A glimpse at a San Francisco that has vanished, and filmmaker who observed it
G. Allen Johnson, SF Chronicle.

Critic’s Pick” – NY Times.

In 1968, Peace Corps veteran David Schickele enlisted his friend Paul Eyam Nzie Okpokam (who portrays Gabriel in BUSHMAN) to film a light-hearted comedy about the adventures of a well-educated Nigerian immigrant in San Francisco. In a docu-fictional style, reminiscent of Cassavetes’ Shadows, Okpokam’s Gabriel observes the foibles of then contemporary African-American culture with an outsider’s incisive eye, yielding a vibrant snapshot the nation’s racial politics – through interracial romance, cross-cultural misunderstandings, and countercultural joy – before the directors’ voice abruptly intrudes to narrate star Okpokam’s enraging fate, and the film morphs into a documentary — as Okpokam was accused of a crime he did not commit and was thrown in prison before being expelled from the country.

“BAMPFA collaborated on the 4K restoration with the Film Foundation, with funding by the Hobson/Lucas Family Foundation and additional support provided by Peter Conheim, Cinema Preservation Alliance. The restoration and remastering was supervised by Ross Lipman in consultation with BAMPFA film collection supervisor Antonella Bonfanti and film archivist Jon Shibata.” – SF Chronicle.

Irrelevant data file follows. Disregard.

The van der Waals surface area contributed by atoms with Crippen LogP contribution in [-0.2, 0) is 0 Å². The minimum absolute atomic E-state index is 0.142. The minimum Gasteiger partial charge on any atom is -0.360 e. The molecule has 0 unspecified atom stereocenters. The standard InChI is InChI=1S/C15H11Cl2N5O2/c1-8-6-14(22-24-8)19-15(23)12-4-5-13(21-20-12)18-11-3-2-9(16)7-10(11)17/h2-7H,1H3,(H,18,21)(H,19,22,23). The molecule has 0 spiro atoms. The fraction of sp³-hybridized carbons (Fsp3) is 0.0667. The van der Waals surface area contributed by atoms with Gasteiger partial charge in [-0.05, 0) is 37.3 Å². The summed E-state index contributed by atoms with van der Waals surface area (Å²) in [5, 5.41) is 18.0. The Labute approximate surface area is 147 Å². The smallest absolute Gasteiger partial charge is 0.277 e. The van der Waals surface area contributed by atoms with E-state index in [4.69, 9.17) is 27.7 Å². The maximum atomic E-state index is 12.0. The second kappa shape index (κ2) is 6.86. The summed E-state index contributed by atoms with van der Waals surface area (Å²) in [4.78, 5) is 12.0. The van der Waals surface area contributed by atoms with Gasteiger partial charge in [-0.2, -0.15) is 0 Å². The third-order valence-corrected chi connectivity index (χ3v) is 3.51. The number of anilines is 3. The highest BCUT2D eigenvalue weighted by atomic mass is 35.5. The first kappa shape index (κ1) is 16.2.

Directed by David Schickele. Starring Paul Eyam Nzie Okpokam, Elaine Featherstone, Ann Scofield, Jack Nance, Mike Slye, Lothario Lotho & James Earl Garrison. 1971. Black & White. 73 min.

1h 13m
David Schickele
First Showing
March 13, 2024


Wednesday, March 13, 2024 6:30 PM
Location Big Roxie

Note films start right at the listed showtime.
Free or discounted for members.

All ticket sales are final.